India-Russia Ties Remain Strong Despite Fears, But Some Creases Need To Be Ironed Out

India-Russia Ties Remain Strong Despite Fears, But Some Creases Need To Be Ironed Out

by Ashok Sajjanhar - Sunday, October 23, 2016 06:27 PM IST
India-Russia Ties Remain Strong Despite Fears, But Some Creases Need To Be Ironed OutIndian Prime Minister Narendra Modi and Russian President Vladimir Putin (R) (Alexander Vilf/Host Photo Agency/Ria Novosti via Getty Images)
  • From a review of the recent bilateral and BRICS-BIMSTEC summits, India-Russia ties seem alive and kicking despite apprehensions.

    Some hurdles remain, but they can be eased out with the help of a frank, in-depth dialogue between the two old allies.

The annual summit between Prime Minister Narendra Modi and President Vladimir Putin on the sidelines of the BRICS Summit in Goa was watched and followed with considerable expectation and anticipation in Delhi, Moscow and other regional and international capitals.

For some time, it has been felt that the India-Russia relationship has become anaemic and frail and does not command the same salience that it once did in the Soviet days. This is correct to an extent. One could not have expected the relationship to continue with the same depth and dynamism as that which prevailed during the halcyon days – when the Treaty of Peace, Friendship and Cooperation was signed in August 1971 to ward off possible intervention by China, the United States of America (US) and the United Kingdom during the war with Pakistan for the liberation of Bangladesh in December 1971.

The Peace Treaty was jettisoned in 1991 at the disintegration of the Soviet Union and after moves by Russia to have a close, strong relationship with the US. This, however, came to nought as the US refused to invest politically and financially in Russia's rise, forcing the latter to plough a lonely furrow.

Ties between India and Russia surged rapidly with the advent of Putin as President in 2000. An agreement to establish a strategic partnership between the two countries, with a provision to hold annual summits, was signed the same year. It is to the credit of both countries that these summits have been organised regularly since then. In 2010, the relationship was upgraded to the level of ‘special and privileged strategic partnership’ and summits continued. The recent summit on 15 October 2016 represented the seventeenth such summit between the two countries.

The India-US-Russia mix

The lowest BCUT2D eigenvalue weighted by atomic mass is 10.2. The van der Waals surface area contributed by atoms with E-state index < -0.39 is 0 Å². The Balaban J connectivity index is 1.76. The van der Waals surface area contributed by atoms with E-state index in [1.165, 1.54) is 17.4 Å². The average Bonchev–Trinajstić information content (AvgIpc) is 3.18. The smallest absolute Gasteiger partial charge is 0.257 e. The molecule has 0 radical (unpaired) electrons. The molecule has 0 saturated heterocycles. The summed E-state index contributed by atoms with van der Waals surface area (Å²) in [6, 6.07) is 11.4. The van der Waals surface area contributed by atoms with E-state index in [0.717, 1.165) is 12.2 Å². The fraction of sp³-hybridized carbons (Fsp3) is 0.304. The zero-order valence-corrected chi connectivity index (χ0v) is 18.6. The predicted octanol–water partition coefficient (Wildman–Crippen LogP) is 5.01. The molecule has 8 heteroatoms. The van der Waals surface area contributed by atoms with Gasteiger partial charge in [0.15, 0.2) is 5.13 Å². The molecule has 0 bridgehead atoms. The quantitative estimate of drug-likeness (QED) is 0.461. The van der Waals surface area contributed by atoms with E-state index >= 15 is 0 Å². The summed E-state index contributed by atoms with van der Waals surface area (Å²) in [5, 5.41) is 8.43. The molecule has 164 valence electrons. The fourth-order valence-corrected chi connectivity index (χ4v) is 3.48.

The narrative in India among a section of analysts and the think tank community has been that India has tilted so much towards the US that its partnership with Russia, both strategic and economic, has become lackadaisical and listless. Signing of some highly advanced agreements in the recent times, like Logistics Exchange Memorandum of Agreement (LEMOA), with the US has further exacerbated this supposed alienation, as it could deter Russia from transferring its sophisticated technologies to India.

It has also been suggested that India has not invested adequate political capital and attention to build a relation of confidence, comfort and strategic convergence with Russia. This charge appears somewhat misplaced and exaggerated, as Modi has met Putin at least nine times since May 2014. This, in itself, is a large number and equal to the frequency of meetings between Modi and US President Obama over this period.

Russia’s improved relations with China

Russia’s economy has witnessed a steep decline in recent years, particularly after it was subjected to sanctions by Europe and the West on account of the Ukraine crisis and the “accession” of Crimea to Russia. This has nudged Russia into China’s expanding orbit. The rapid fall in energy prices over the last few years and China’s growing hunger for oil, gas and uranium further cemented this relationship. From the Indian perspective, the rising Russian affiliation with Pakistan, whether as a response to India’s cozying up to the US or to genuinely ensure that terrorists and drugs don’t flow into Central Asia and Russia, is a matter of considerable concern.

It was in this context that the Modi-Putin summit on 15 October was being watched with considerable hope and some anxiety.

Building on the strong foundation

The two countries signed 16 major agreements, including two key defence pacts which involved a Rs 39,000-crore defence deal to procure Moscow’s most advanced anti-aircraft defence system, S 400 Triumph, which will provide a ballistic missile shield to India. In another significant accord which can be expected to boost India’s “Make in India’’ initiative, India agreed to initially import and then manufacture Russian Kamov-226 T light utility helicopters. India and Russia will also collaborate to jointly manufacture four state-of-the-art guided-missile stealth frigates.

These defence deals are estimated to climb up to around $10 billion. While the cost of S-400s will be about $5 billion, the deals relating to the Kamov-226 helicopters and the stealth frigates will be worth $1 billion and $3 billion respectively.

Days after the summit, it was announced that Russia will lease out a second nuclear attack submarine of the Akula class to India for $2 billion. The lease of the first Akula-class submarine, INS Chakra, expires in 2021. The new submarine is expected to arrive in Indian waters in 2020-21.